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Russian pop star who criticized Putin found dead from drowning

Russian President Vladimir Putin. (Kremlin/Released)
March 23, 2023

The founder of a Russian music group known for criticism of Russian President Vladimir Putin was recently found dead at the age of 35 after drowning in an icy river.

Dmitry Svirgunov – better known as Dima Nova, founder of pop group Cream Soda – fell through Volga River ice alongside four of his friends Sunday night. Svirgunov’s body was later found and identified, according to a Telegram post from state news agency RIA Novosti.

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Cream Soda is known for a satirical song about a so-called “aquatic disco” room located in a billion-dollar mansion allegedly owned by Putin. The mansion was the subject of a widely-watched 2021 investigative documentary called “Putin’s Palace: History of the World’s Largest Bribe.”

The song’s chorus has been sung at Russian protests since its release in 2021, including at rallies that came to be known as “the all-Russia aquatic disco parties,” according to the Moscow Times.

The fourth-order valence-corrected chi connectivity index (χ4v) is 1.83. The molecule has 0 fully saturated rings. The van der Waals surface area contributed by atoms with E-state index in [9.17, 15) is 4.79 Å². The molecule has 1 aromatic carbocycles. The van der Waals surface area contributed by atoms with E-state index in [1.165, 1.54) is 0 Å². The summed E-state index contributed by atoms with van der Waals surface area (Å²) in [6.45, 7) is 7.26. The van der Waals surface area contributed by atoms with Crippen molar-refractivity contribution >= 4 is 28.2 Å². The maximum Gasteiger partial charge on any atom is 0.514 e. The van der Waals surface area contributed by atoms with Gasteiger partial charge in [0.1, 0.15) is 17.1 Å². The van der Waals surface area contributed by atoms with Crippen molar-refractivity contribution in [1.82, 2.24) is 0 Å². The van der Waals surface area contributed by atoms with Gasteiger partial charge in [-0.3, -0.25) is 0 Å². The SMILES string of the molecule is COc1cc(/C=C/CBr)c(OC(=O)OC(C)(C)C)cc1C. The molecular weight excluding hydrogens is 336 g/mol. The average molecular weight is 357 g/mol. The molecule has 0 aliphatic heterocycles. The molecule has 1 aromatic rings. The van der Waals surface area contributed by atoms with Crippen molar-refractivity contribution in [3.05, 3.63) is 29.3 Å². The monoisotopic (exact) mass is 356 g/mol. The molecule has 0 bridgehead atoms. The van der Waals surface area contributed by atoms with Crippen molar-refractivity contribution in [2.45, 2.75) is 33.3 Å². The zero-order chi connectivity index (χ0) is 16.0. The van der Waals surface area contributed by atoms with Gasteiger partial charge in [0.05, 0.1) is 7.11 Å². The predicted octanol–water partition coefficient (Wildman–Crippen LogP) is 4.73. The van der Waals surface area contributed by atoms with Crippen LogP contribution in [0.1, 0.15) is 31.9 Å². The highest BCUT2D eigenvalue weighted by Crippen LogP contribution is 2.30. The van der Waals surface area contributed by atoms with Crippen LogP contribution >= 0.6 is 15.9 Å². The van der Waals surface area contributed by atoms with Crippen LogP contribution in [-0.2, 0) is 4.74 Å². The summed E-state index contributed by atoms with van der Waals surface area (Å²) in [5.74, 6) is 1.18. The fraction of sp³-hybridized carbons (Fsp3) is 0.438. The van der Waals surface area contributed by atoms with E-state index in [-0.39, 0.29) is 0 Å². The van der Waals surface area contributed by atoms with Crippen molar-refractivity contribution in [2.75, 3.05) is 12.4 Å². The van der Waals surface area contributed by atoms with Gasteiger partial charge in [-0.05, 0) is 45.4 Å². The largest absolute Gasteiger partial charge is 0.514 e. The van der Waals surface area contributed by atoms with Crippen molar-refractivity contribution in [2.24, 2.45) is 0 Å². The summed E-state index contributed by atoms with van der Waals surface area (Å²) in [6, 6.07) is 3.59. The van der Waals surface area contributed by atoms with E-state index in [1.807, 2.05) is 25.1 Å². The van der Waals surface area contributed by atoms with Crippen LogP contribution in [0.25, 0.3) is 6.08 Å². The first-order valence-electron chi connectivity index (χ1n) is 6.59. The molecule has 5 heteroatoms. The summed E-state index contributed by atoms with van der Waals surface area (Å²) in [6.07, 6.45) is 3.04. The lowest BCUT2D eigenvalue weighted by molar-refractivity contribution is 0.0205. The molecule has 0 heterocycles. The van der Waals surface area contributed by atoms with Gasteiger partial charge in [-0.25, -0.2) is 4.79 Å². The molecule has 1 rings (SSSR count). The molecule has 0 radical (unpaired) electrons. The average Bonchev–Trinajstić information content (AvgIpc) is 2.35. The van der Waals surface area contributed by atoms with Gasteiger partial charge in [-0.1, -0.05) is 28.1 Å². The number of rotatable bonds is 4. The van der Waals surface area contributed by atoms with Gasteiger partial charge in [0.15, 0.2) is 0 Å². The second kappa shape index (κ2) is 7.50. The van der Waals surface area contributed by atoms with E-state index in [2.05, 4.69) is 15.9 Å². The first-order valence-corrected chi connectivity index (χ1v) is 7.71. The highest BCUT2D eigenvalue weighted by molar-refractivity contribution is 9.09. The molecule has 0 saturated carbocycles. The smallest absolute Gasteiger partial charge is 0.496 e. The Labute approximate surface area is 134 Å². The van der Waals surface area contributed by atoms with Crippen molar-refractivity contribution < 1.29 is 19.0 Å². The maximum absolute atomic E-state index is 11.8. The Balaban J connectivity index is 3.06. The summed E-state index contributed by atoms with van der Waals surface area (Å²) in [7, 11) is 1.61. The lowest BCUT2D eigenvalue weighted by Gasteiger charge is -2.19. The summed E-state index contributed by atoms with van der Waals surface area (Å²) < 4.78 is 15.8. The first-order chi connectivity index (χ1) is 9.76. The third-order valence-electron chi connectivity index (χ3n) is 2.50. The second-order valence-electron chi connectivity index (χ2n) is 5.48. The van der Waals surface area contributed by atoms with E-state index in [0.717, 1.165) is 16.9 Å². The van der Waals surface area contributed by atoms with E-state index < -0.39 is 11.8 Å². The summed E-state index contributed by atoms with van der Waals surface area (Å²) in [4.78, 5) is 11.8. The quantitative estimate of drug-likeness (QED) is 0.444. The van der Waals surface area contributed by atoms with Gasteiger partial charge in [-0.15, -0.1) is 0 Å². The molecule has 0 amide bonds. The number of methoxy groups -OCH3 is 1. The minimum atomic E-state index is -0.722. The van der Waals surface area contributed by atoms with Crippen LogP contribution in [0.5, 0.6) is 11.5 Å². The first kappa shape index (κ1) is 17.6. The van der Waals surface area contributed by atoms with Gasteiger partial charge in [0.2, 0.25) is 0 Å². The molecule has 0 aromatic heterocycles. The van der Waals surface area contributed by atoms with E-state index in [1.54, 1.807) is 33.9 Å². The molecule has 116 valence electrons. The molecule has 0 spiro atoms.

The band confirmed the incident in an Instagram post, writing on Monday, “We had a tragedy last night,” according to a translation.

Svirgunov’s 25-year-old brother, Roman, and their 28-year-old friend, Georgy Kiselev, also fell through the ice, Meduza reported. On Instagram, Cream Soda identified two others who fell through as Gosha Kiselev and Aristarchus, according to the translation.

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The band said that Gosha was also confirmed to have died. Its last update on Instagram said that rescuers were still searching for Aristarchus and Roman.

The group fell through the ice in the village of Dievo-Gorodishche about 160 miles northeast of Moscow, according to Meduza. Foul play is not reportedly suspected.

The incident follows a string of unusual deaths among Russian businessmen and officials since the Ukraine invasion began in February 2022. The Atlantic reported that around two dozen Russian notables have died under mysterious circumstances in what it described as “Sudden Russian Death Syndrome.”